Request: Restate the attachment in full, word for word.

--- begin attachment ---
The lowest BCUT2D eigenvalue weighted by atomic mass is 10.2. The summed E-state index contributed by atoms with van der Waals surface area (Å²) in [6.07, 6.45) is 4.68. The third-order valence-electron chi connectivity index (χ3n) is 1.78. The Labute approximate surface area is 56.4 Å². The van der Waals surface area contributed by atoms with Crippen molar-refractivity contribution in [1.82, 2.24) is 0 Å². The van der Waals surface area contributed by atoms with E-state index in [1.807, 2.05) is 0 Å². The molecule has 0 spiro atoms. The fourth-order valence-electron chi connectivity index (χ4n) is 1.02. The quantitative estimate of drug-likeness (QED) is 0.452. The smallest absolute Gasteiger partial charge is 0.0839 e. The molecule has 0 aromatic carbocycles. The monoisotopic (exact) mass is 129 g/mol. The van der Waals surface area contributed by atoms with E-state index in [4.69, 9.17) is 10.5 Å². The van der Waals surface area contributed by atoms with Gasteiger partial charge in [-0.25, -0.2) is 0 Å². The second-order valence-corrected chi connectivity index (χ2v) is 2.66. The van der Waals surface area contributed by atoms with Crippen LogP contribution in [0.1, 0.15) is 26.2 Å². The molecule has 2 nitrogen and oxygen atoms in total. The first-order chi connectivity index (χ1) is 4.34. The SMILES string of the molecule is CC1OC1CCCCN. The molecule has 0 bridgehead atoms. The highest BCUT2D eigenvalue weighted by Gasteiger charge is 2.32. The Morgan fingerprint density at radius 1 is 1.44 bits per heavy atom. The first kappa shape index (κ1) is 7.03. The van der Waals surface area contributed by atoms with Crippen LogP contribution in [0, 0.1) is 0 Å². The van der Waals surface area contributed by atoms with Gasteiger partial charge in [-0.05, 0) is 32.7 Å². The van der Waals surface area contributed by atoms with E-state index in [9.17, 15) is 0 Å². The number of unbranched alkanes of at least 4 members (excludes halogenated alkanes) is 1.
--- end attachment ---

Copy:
The lowest BCUT2D eigenvalue weighted by atomic mass is 10.2. The summed E-state index contributed by atoms with van der Waals surface area (Å²) in [6.07, 6.45) is 4.68. The third-order valence-electron chi connectivity index (χ3n) is 1.78. The Labute approximate surface area is 56.4 Å². The van der Waals surface area contributed by atoms with Crippen molar-refractivity contribution in [1.82, 2.24) is 0 Å². The van der Waals surface area contributed by atoms with E-state index in [1.807, 2.05) is 0 Å². The molecule has 0 spiro atoms. The fourth-order valence-electron chi connectivity index (χ4n) is 1.02. The quantitative estimate of drug-likeness (QED) is 0.452. The smallest absolute Gasteiger partial charge is 0.0839 e. The molecule has 0 aromatic carbocycles. The monoisotopic (exact) mass is 129 g/mol. The van der Waals surface area contributed by atoms with E-state index in [4.69, 9.17) is 10.5 Å². The van der Waals surface area contributed by atoms with Gasteiger partial charge in [-0.25, -0.2) is 0 Å². The second-order valence-corrected chi connectivity index (χ2v) is 2.66. The van der Waals surface area contributed by atoms with Crippen LogP contribution in [0.1, 0.15) is 26.2 Å². The molecule has 2 nitrogen and oxygen atoms in total. The first-order chi connectivity index (χ1) is 4.34. The SMILES string of the molecule is CC1OC1CCCCN. The molecule has 0 bridgehead atoms. The highest BCUT2D eigenvalue weighted by Gasteiger charge is 2.32. The Morgan fingerprint density at radius 1 is 1.44 bits per heavy atom. The first kappa shape index (κ1) is 7.03. The van der Waals surface area contributed by atoms with Crippen LogP contribution in [0, 0.1) is 0 Å². The van der Waals surface area contributed by atoms with Gasteiger partial charge in [-0.05, 0) is 32.7 Å². The van der Waals surface area contributed by atoms with E-state index in [9.17, 15) is 0 Å². The number of unbranched alkanes of at least 4 members (excludes halogenated alkanes) is 1.